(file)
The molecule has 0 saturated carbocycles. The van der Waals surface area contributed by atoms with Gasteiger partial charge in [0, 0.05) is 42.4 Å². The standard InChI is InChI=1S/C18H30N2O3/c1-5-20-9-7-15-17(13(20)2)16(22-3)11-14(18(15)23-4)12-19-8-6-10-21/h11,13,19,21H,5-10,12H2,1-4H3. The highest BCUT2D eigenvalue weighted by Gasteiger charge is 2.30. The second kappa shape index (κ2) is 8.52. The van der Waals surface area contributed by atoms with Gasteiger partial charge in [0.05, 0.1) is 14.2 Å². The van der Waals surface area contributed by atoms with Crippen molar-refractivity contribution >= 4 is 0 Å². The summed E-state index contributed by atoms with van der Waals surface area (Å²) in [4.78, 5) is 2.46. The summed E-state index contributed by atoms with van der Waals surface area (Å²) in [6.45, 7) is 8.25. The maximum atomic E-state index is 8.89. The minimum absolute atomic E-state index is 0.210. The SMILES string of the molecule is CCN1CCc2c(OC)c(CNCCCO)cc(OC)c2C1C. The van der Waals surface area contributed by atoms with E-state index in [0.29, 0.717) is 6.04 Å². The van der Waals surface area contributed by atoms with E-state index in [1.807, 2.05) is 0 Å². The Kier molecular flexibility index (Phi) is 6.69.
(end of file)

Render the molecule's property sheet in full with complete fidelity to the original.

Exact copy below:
The molecule has 0 saturated carbocycles. The van der Waals surface area contributed by atoms with Gasteiger partial charge in [0, 0.05) is 42.4 Å². The standard InChI is InChI=1S/C18H30N2O3/c1-5-20-9-7-15-17(13(20)2)16(22-3)11-14(18(15)23-4)12-19-8-6-10-21/h11,13,19,21H,5-10,12H2,1-4H3. The highest BCUT2D eigenvalue weighted by Gasteiger charge is 2.30. The second kappa shape index (κ2) is 8.52. The van der Waals surface area contributed by atoms with Gasteiger partial charge in [0.05, 0.1) is 14.2 Å². The van der Waals surface area contributed by atoms with Crippen molar-refractivity contribution >= 4 is 0 Å². The summed E-state index contributed by atoms with van der Waals surface area (Å²) in [4.78, 5) is 2.46. The summed E-state index contributed by atoms with van der Waals surface area (Å²) in [6.45, 7) is 8.25. The maximum atomic E-state index is 8.89. The minimum absolute atomic E-state index is 0.210. The SMILES string of the molecule is CCN1CCc2c(OC)c(CNCCCO)cc(OC)c2C1C. The van der Waals surface area contributed by atoms with E-state index in [0.29, 0.717) is 6.04 Å². The van der Waals surface area contributed by atoms with E-state index in [1.807, 2.05) is 0 Å². The Kier molecular flexibility index (Phi) is 6.69.